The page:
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Ten facts highlighting evolution of big data

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big data evolution

The companies that are drawing value from data of all sizes and forms as well as storing and processing it are increasing day-by-day. The systems that support huge volumes of unstructured as well as structured data will continue to rise shortly. The market will demand platforms that are useful for data custodians in securing and governing big data while empowering the end users to examine that data. Furthermore, these systems will mature to run well inside of enterprise IT standards and systems.

Becomes approachable and fast

You can conduct sentiment analysis and perform machine learning on Hadoop, but the major question that people ask here is: How fast is the interactive SQL? After all, SQL is the channel to business users who want to utilise Hadoop data for more repeatable, faster KPI dashboards and the exploratory analysis.

The need for speed increased the adoption of technologies and thus enabled faster queries, stores based on Hadoop like Kudu and faster databases such as MemSQL and Exasol. Utilising the OLAP-on-Hadoop technologies (Kyvos Insights, Jethro Data and AtScale) and SQL-on-Hadoop engines (Drill, Phoenix, Presto, Hive LLAP and Apache Impala), these query accelerators are further blurring the lines between the big data world and traditional warehouses.

Not just exclusive to Hadoop anymore

We saw various technologies rise with big data wave to satisfy the need for analytics on Hadoop. But the enterprises consisting of heterogeneous and complex environments no longer wish to acquire an isolated BI (Business Intelligence) access point for just one source of data (read Hadoop). The answers to their questions are buried in a host of resources that range from the systems of record to cloud warehouses, to unstructured and structured data from both the non-Hadoop and Hadoop sources (even the relational databases) are turning out to be big data – ready. For instance, SQL Server 2016 recently added JSON support.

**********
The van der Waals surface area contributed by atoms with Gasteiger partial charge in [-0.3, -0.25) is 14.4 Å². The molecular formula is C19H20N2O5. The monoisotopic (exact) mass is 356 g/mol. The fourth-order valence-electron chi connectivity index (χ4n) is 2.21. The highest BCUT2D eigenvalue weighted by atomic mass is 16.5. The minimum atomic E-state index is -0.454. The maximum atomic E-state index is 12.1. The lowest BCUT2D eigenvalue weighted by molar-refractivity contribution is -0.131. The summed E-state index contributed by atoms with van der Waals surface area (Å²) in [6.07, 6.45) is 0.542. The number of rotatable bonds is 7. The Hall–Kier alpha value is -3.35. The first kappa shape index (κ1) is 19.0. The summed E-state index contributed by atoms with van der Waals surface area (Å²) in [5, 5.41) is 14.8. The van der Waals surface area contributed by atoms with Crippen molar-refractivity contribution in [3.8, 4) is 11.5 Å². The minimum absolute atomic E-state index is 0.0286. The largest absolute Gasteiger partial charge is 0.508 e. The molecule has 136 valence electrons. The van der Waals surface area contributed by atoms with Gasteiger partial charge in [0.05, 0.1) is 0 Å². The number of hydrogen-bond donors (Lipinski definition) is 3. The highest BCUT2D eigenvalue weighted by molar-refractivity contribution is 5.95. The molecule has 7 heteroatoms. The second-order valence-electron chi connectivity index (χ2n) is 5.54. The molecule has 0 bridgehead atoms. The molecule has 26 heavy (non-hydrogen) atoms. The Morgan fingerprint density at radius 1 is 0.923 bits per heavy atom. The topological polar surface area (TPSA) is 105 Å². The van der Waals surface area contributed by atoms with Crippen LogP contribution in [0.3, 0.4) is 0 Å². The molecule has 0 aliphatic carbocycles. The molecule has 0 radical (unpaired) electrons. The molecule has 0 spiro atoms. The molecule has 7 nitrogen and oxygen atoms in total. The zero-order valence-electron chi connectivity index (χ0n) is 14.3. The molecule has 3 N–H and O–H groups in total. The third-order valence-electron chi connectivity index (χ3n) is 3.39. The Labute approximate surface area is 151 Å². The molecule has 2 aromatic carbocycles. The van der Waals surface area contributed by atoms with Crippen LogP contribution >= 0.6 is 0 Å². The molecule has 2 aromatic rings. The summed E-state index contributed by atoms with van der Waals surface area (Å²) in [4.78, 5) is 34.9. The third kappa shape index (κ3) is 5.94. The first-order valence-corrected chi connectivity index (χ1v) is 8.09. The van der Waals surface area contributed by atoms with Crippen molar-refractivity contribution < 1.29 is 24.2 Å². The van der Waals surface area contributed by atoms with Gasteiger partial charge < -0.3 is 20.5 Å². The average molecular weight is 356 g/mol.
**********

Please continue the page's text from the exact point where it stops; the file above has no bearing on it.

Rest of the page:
Very soon, enterprise customers will demand analytics on all the data. The platforms that are the source — and data — agnostic will flourish while those that are developed for Hadoop purposefully and fail to deploy across the use cases will fall by the wayside. The early indicator of this trend is the exit of big data analytics company Platfora.

Organisations make the maximum use of Data Lakes from get-go

At first, you dam the end (i.e., data), then you allow it to fill up with water (i.e., data). You begin utilising water once you establish the lake. The water is used for different purposes such as recreating, drinking and generating electricity. In case of data, the purposes can be cyber security, machine learning and predictive analytics.

Hydrating the lake has been the end in itself till now. This is changing because the business justification for Hadoop is being tightened. For quicker answers, the companies are demanding agile and repeatable use of the lake. Before investing in infrastructure, data and personnel, they are considering the business outcomes carefully. This will promote a stronger relationship between the IT and business. And the self-service platforms will obtain sound recognition as the tool for harnessing the assets of big data.

Architectures mature to refuse the frameworks suitable for all circumstances

For the ad hoc analysis, Hadoop has become a multi-purpose engine. Hadoop is even being utilised for operational reporting on daily workloads – the type managed by the data warehouses. By following use case – specific architecture design, the organisations are responding to these hybrid needs today. They are researching a host of factors that include the level of aggregation, speed of data, frequency of access, volumes, questions and user personas prior to committing to a data strategy. These advanced reference architectures are driven by needs. They are combining the platforms for the end-user analytics, Hadoop core and the data-prep self-service tools in various manners that can be configured differently as those needs grow further. Ultimately, the technology choices are driven by the flexibility of these architectures.

Investments are driven by variety, but not velocity or volume